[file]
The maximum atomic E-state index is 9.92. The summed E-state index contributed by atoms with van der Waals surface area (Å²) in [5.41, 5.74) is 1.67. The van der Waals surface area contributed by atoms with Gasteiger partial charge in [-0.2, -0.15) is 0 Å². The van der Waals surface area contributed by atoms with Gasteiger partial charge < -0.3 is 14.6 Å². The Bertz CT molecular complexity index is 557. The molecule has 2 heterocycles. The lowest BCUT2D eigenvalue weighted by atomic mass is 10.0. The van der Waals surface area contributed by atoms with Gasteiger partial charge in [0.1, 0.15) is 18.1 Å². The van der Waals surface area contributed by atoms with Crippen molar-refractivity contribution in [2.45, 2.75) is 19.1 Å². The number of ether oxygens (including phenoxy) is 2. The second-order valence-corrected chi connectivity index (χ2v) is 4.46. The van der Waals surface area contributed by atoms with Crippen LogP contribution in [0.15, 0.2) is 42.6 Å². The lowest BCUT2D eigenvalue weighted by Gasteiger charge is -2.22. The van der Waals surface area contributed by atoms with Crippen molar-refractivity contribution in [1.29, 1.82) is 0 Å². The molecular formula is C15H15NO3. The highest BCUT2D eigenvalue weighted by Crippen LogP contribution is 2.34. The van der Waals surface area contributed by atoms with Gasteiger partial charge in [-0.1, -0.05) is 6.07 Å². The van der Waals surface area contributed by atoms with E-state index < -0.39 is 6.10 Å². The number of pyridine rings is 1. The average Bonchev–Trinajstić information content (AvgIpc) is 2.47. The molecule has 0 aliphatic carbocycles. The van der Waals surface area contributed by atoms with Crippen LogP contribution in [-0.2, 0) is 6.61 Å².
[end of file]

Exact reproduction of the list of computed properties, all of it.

The maximum atomic E-state index is 9.92. The summed E-state index contributed by atoms with van der Waals surface area (Å²) in [5.41, 5.74) is 1.67. The van der Waals surface area contributed by atoms with Gasteiger partial charge in [-0.2, -0.15) is 0 Å². The van der Waals surface area contributed by atoms with Gasteiger partial charge < -0.3 is 14.6 Å². The Bertz CT molecular complexity index is 557. The molecule has 2 heterocycles. The lowest BCUT2D eigenvalue weighted by atomic mass is 10.0. The van der Waals surface area contributed by atoms with Gasteiger partial charge in [0.1, 0.15) is 18.1 Å². The van der Waals surface area contributed by atoms with Crippen molar-refractivity contribution in [2.45, 2.75) is 19.1 Å². The number of ether oxygens (including phenoxy) is 2. The second-order valence-corrected chi connectivity index (χ2v) is 4.46. The van der Waals surface area contributed by atoms with Crippen LogP contribution in [0.15, 0.2) is 42.6 Å². The lowest BCUT2D eigenvalue weighted by Gasteiger charge is -2.22. The van der Waals surface area contributed by atoms with Crippen molar-refractivity contribution in [1.29, 1.82) is 0 Å². The molecular formula is C15H15NO3. The highest BCUT2D eigenvalue weighted by Crippen LogP contribution is 2.34. The van der Waals surface area contributed by atoms with Gasteiger partial charge in [-0.1, -0.05) is 6.07 Å². The van der Waals surface area contributed by atoms with E-state index < -0.39 is 6.10 Å². The number of pyridine rings is 1. The average Bonchev–Trinajstić information content (AvgIpc) is 2.47. The molecule has 0 aliphatic carbocycles. The van der Waals surface area contributed by atoms with Crippen LogP contribution in [-0.2, 0) is 6.61 Å².